4. Tinker Tailor Soldier Spy

I had this one penciled into the Top Ten from a long time ago. Everything about this movie appealed to me, not the least of which was the fact that it’s directed by Tomas Alfredson, who made Let the Right One In. The film is so deliberately paced, and manages to tell a story so well that you don’t even know it. All the attention is being given to Gary Oldman, which is great, since he was terrific here. But the real star of the film is the directing. This film manages to not only maintain a perfect pace and build suspense because of that pace, but it also never once talks down to the audience. It never explains anything, and sometimes even makes jumps without really explaining things. I know there was one moment that — while I knew it was coming, I still got confused about what actually happened. They leave things open-ended. This is a film that’s not so much about the mystery, but about the execution. It’s brilliant. It’ll be a shame when this isn’t nominated for Best Picture.

5. Drive

How could you not love this film? It’s a straight B-movie told in the best way possible. This is an example of form elevating content. It’s wonderful. Gosling plays a perfect stoic action here in the Ryan O’Neal/The Driver vein. The soundtrack is so wonderfully electro. Again, the real star here is the direction. This movie is a joy ride from beginning to end. Also, that opening sequence — one of the best I’ve seen in a while. I imagine a lot of people have this on their top ten lists. It deserves it.

6. War Horse

There’s an inherent bias this year. This is the Oscar film that’s gonna get the most backlash. And I understand that. But it doesn’t change the fact that this is a really great film. I love the way it’s structured. The horse is the focal point, but then you get all these vignettes of all the people the horse ends up with along the way. It’s wonderful. I really can’t say anything about this film except that it was a joy to watch. Let me also point out that I love World War I movies. That is by far my favorite war, and anything with trenches in it is something I like. That, plus the interesting entry point of the horse as the “main” character — this was always gonna be here for me.

7. Hanna

I was surprised to see this hold up over the year as well as it did. By the time I got to November, there were really only two films from the first half of the year that had any shot at making my Top Ten list (both of which actually ended up making it on). I saw this film in theaters and fell in love with it. Sure, it has its flaws, I’m not denying that. Cate Blanchett’s part of the story feels a bit underdeveloped, and the ending (I know for a fact, since I read the script) is a bit of a compromise (there were three possible endings for the film that were going to be used at one point, and the one they used made the most sense of the three), but here, the good greatly outweighs the bad. I think of this film like I think of Sunshine, which is an absolutely brilliant movie for 3/4 of it, and then the third act gets a bit flimsy. But even so, the third act doesn’t ruin what the first two are. And I also feel that way about this. The flaws that are here aren’t enough to kill what a great film this actually is. Plus that single-take subway fight was badass. I was going to put it on the 11-20 list, most likely in the top 12 or 15, but I watched it again the other day, and I still love it. If given the choice of this over all of the films in the 11-20, I’d choose this. So that’s why it’s here. It’s not a list of the best films. It’s a list of my favorite. And this was one of my favorites.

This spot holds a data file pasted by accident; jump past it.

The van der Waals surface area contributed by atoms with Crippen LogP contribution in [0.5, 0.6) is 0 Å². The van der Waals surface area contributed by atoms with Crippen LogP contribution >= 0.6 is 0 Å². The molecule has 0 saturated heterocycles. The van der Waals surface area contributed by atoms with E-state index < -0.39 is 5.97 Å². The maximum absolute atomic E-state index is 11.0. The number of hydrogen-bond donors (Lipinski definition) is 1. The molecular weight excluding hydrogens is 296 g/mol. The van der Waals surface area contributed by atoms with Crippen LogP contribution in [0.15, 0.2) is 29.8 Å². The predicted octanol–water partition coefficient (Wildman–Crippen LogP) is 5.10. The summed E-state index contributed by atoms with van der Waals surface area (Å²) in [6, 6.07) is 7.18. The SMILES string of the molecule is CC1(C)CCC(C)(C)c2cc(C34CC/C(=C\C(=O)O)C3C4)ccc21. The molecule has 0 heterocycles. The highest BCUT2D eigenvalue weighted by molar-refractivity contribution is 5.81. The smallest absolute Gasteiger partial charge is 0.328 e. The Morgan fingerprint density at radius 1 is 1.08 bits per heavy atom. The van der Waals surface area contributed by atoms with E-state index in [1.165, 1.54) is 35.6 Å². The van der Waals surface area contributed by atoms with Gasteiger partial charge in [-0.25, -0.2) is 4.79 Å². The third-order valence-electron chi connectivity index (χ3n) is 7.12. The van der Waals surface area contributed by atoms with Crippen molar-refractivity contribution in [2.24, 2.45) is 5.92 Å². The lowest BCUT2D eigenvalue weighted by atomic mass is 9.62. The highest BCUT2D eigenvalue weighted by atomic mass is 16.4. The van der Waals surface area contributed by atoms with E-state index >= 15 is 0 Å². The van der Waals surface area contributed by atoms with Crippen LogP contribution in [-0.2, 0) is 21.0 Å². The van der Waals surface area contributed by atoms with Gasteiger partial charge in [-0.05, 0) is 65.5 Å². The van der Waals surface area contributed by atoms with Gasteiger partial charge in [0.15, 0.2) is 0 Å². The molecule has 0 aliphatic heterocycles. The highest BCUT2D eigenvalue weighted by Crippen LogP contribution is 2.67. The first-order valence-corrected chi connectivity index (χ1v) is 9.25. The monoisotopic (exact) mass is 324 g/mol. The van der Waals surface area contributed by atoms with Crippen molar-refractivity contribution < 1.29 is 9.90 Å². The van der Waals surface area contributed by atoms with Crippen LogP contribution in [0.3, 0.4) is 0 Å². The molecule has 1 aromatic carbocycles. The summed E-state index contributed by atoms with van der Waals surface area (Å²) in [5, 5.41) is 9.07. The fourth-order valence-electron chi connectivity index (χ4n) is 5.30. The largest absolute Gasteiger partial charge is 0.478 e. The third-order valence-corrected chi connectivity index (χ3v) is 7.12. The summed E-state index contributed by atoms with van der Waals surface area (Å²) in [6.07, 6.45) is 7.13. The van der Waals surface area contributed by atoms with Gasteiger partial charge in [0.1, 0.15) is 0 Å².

8. Another Earth

I’m not sure how well this film will hold up over the next few years. I don’t know if, the next time I review this year, this will still be in my Top Ten. But all I know is that few films affected me as strongly and as profoundly as this one did. And while there were other, bigger choices for this spot (most of which you’ll find in the latter half of the top 20), I ultimately chose this film because it is very small and hasn’t gotten much notice past a core group of people who saw it and loved it. And I think this film (and those like it) need to be celebrated. This is a terrific film. What I liked most about it is how the basic premise — the idea of a second earth being discovered that may or may not (though we do find out over the course of the film) have life on it similar to ours — is not the point of the movie. It’s barely even a major plot point. It’s all in the background. It’s kind of like how, in American Graffiti, the plot point of them being about to graduate from high school is always kind of hanging over the film and informs much of what happens. This is kind of like that, only this is actually hanging over the film, up there in the sky. The film is really about this girl, and how a random and terrible accident changes her life, and the fallout of that. It’s really, really great. This is one of those films I think everyone should watch, simply because, if you let it — it will affect you.